Early development of the root-knot nematode Meloidogyne incognita
Acceso abierto / Sarbide irekia
Artículo / Artikulua
Versión publicada / Argitaratu den bertsioa
Background: Detailed descriptions of the early development of parasitic nematodes are seldom available. The embryonic development of the plant-parasitic nematode Meloidogyne incognita was studied, focusing on the early events. Results: A fixed pattern of repeated cell cleavages was observed, resulting in the appearance of the six founder cells 3 days after the first cell division. Gastrulatio ... [++]
Background: Detailed descriptions of the early development of parasitic nematodes are seldom available. The embryonic development of the plant-parasitic nematode Meloidogyne incognita was studied, focusing on the early events. Results: A fixed pattern of repeated cell cleavages was observed, resulting in the appearance of the six founder cells 3 days after the first cell division. Gastrulation, characterized by the translocation of cells from the ventral side to the center of the embryo, was seen 1 day later. Approximately 10 days after the first cell division a rapidly elongating two-fold stage was reached. The fully developed second stage juvenile hatched approximately 21 days after the first cell division. Conclusions: When compared to the development of the free-living nematode Caenorhabditis elegans, the development of M. incognita occurs approximately 35 times more slowly. Furthermore, M. incognita differs from C. elegans in the order of cell divisions, and the early cleavage patterns of the germ line cells. However, cytoplasmic ruffling and nuclear migration prior to the first cell division as well as the localization of microtubules are similar between C. elegans and M. incognita. [--]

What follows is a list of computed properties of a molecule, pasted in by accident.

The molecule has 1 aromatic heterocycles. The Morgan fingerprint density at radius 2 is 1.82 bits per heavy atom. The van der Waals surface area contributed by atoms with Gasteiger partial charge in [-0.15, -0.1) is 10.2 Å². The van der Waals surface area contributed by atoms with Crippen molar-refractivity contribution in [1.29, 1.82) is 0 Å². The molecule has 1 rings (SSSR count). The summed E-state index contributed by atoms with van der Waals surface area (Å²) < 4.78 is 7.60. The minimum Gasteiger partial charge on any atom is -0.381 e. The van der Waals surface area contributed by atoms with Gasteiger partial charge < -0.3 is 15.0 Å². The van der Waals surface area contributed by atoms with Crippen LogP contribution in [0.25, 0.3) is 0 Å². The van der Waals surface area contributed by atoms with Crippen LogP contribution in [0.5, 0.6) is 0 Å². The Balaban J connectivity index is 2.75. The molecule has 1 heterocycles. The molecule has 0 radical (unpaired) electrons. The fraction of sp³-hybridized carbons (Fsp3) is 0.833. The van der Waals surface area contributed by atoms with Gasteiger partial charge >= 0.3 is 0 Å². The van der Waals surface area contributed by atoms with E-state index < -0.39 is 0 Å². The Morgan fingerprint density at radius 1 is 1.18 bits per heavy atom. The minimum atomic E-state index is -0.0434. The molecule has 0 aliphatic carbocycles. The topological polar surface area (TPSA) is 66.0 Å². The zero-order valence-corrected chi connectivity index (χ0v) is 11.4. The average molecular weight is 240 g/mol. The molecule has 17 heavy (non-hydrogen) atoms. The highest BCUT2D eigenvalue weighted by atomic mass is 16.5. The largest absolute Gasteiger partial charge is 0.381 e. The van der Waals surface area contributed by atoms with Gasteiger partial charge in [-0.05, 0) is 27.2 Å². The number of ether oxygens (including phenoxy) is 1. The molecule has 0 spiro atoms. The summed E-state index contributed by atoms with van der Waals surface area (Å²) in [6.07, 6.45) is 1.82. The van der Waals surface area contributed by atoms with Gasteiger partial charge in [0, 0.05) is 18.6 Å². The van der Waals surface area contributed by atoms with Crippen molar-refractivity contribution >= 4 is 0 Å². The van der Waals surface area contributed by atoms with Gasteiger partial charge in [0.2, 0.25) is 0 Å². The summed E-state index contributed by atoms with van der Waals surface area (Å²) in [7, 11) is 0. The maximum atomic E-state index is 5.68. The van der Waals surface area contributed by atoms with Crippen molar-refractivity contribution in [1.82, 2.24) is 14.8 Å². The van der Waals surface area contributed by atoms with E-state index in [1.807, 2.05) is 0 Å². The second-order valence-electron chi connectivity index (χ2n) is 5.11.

BMC Developmental Biology (2016) 16:10
Universidad Pública de Navarra. Instituto de Agrobiotecnología / Nafarroako Unibertsitate Publikoa. Agrobioteknologiako Institutua
Versión del editor
This work was funded by grants from the California Agricultural Research Initiative (grant #: ARI/CATI/Calderón-Urrea/Cell Death/03-2-006-31), the College of Science and Mathematics at Fresno State, the California State University Program for Education and Research in Biotechnology (CSUPERB), and the RIMI Facility at Fresno State (development of this facility was funded by NIH-NIMHD grant “Research Infrastructure for Minority Institutions P20MD002732”).
Aparece en las colecciones
Los documentos de Academica-e están protegidos por derechos de autor con todos los derechos reservados, a no ser que se indique lo contrario.
La licencia del ítem se describe como © 2016 Calderón-Urrea et al. This article is distributed under the terms of the Creative Commons Attribution 4.0 International License, which permits unrestricted use, distribution, and reproduction in any medium, provided you give appropriate credit to the original author(s) and the source, provide a link to the Creative Commons license, and indicate if changes were made. The Creative Commons Public Domain Dedication waiver (http://creativecommons.org/publicdomain/zero/1.0/) applies to the data made available in this article, unless otherwise stated.